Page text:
'But, all the same, he ought to feel pleasure in your good fortune.'
Marian turned to another subject.
'Think of the Reardons; what a change all at once! What will they do, I wonder? Surely they won't continue to live apart?'
Whilst they were discussing the affairs of that branch of the family, Maud returned. There was ill-humour on her handsome face, and she greeted Marian but coldly. Throwing off her hat and gloves and mantle she listened to the repeated story of John Yule's bequests.
'But why ever has Mrs Reardon so much more than anyone else?' she asked.
'We can only suppose it is because she was the favourite child of the brother he liked best. Yet at her wedding he gave her nothing, and spoke contemptuously of her for marrying a literary man.'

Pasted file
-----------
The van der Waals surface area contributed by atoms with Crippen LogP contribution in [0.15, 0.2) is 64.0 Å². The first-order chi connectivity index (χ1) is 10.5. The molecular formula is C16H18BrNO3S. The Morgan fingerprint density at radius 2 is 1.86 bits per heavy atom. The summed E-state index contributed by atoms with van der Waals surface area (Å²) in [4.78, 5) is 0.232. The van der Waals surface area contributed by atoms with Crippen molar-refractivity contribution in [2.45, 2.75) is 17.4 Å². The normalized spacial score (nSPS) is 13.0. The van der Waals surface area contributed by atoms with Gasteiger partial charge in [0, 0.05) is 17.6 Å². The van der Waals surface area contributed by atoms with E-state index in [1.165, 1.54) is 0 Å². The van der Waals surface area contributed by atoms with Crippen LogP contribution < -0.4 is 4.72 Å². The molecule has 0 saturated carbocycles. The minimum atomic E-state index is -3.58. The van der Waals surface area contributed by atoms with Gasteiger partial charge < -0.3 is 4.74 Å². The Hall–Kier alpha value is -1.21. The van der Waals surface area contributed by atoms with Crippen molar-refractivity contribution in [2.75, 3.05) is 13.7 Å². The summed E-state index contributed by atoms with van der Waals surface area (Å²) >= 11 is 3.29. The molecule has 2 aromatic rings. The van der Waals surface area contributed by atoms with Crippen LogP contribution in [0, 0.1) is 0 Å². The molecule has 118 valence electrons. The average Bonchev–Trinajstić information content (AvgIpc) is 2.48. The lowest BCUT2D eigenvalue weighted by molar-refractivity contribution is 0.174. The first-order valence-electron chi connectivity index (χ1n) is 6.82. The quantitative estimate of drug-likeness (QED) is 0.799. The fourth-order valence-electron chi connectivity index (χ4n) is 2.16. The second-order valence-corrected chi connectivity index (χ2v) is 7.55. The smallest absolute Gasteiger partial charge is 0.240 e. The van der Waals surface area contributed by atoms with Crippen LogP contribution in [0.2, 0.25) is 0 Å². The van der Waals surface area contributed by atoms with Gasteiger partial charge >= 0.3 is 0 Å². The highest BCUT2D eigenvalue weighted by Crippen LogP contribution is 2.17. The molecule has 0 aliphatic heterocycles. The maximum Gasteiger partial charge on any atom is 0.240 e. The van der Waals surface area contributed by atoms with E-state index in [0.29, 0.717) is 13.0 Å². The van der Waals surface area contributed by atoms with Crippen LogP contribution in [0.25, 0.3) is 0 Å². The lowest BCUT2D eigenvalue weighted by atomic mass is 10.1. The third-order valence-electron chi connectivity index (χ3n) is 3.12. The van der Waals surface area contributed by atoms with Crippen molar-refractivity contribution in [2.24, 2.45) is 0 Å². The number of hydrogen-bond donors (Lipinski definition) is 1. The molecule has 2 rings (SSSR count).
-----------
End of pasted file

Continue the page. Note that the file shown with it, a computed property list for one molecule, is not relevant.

'Fortunate for her poor husband that her uncle was able to forgive her. I wonder what's the date of the will? Who knows but he may have rewarded her for quarrelling with Mr Reardon.'
'I don't know when the will was made,' said Marian. 'And I don't know whether uncle had even heard of the Reardons' misfortunes. I suppose he must have done. My cousin John was at the funeral, but not my aunt. I think it most likely father and John didn't speak a word to each other. Fortunately the relatives were lost sight of in the great crowd of Wattleborough people; there was an enormous procession, of course.'